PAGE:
Health, Fitness and Well-Being
There are many paths up the mountain.
- Japanese Proverb
The Dojo offers training in three types of sword arts that use metal swords: Iaido; Tameshigiri and Saber Fencing.
The weapons training in Aikido emphasizes movement and timing with Bokkens (wooden Swords). In fact, the founder of Aikido prohibited Aikidoists from practicing Aikido techniques with real swords. However, many students of Aikido are interested in using real swords. Therefore the Dojo offers 3 programs that utilize real swords.
Iaido - the art of drawing the katana
In old Japan, sword fights sometimes started very quickly. Originally, Iaido was the art of quickly drawing the sword quickly for self defense. Obviously, if the sword could not be drawn quickly enough to block the attack, there was nothing else. However, today no one carries swords, so defending against sudden attacks is no longer relevant. This has caused Iaido to evolve into a meditative martial art. It is ideal for students who are interested in meditation and tension reduction, but who want something with more motion than Yoga. This transition of Iaido from a fighting art to a meditative art actually was not much of a transition.
Drawing the Japanese Katana is surprisingly difficult. The traditional sword is razor sharp and the sheath is soft wood. An incorrect draw can easily cut thru the sheath and injure the hand holding the sheath. Sword masters would spend hours practicing drawing the sword and performing various sword cuts. Much attention was given to coordinating breathing and body motion. It was an easy transition to make the art meditative.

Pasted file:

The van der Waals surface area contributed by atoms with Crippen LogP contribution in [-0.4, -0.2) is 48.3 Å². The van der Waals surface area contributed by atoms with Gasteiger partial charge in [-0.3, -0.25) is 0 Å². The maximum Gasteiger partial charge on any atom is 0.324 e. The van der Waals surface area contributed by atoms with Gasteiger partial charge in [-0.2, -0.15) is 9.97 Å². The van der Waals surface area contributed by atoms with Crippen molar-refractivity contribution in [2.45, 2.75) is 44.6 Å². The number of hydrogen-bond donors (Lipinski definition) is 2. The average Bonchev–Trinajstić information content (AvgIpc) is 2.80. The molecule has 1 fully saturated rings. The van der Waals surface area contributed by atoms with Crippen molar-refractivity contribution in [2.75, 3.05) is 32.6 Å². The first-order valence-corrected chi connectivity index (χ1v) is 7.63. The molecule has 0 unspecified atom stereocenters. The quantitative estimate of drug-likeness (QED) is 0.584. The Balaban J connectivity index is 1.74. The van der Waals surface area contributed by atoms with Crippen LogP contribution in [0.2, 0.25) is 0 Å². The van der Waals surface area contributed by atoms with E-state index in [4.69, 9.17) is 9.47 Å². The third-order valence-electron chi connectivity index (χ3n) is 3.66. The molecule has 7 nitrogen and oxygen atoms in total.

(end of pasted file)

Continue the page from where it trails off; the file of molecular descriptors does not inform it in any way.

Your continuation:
A new student begins Iaido practice with an unsharpened sword with a metal sheath. They practice drawing the sword in front of a mirror until the sword can be drawn and re-sheathed with scrapping the sheath.
Next basic Iaido kata (prearranged forms) are learned. These forms teach how to draw the sword into a block or counterattack from a variety of angles. There are several different katas that are learned. However, preference is given to katas done from standing posture, since the Iaido is taught as an adjunct to the Aikido program. The Japanese Kendo Federation has developed a series of forms done from a kneeling posture (seisa). These are taught but de-emphasized, since the Katana was rarely is used from this posture.
Tameshigiri - the art of Cutting with the Katana
Tameshigiri is simply cutting with the sword. In old Japan, this cutting was done by expert swordsman as a way of rating the quality of the sword. Today, it is done for fun,.
A new students begins by practicing cutting the sword in air; i.e. no target.
When the foam roller can be cleanly cut, the students graduates to cutting straw mats. The straw mats are soaked in water and rolled into cylinders that are held vertically on a post. These rolled straw mats are said to approximate the resistance of a human neck.
European Saber Fencing is practiced as a fun art and as an adjunct to the Aikido program to get students to move very quickly and simply react. Many of the internal, meditative arts tend to cause students to "Go Inside" and ignore the outside world. This obviously creates problems in self defense situations. Saber fencing is so fast and the correction for inattention is so swift that it tends to encourage students to react entirely from their unconscious mind. This type of reaction is required in self defense situations
Older style non-electric sabers are used so that ordinary padded clothing can be used. The Dojo provided sabers and masks. Students are requested to supply their own gloves and protective clothing.
Saber fencing can be a highly aerobic activity and can be used effectively as part of a weight control program.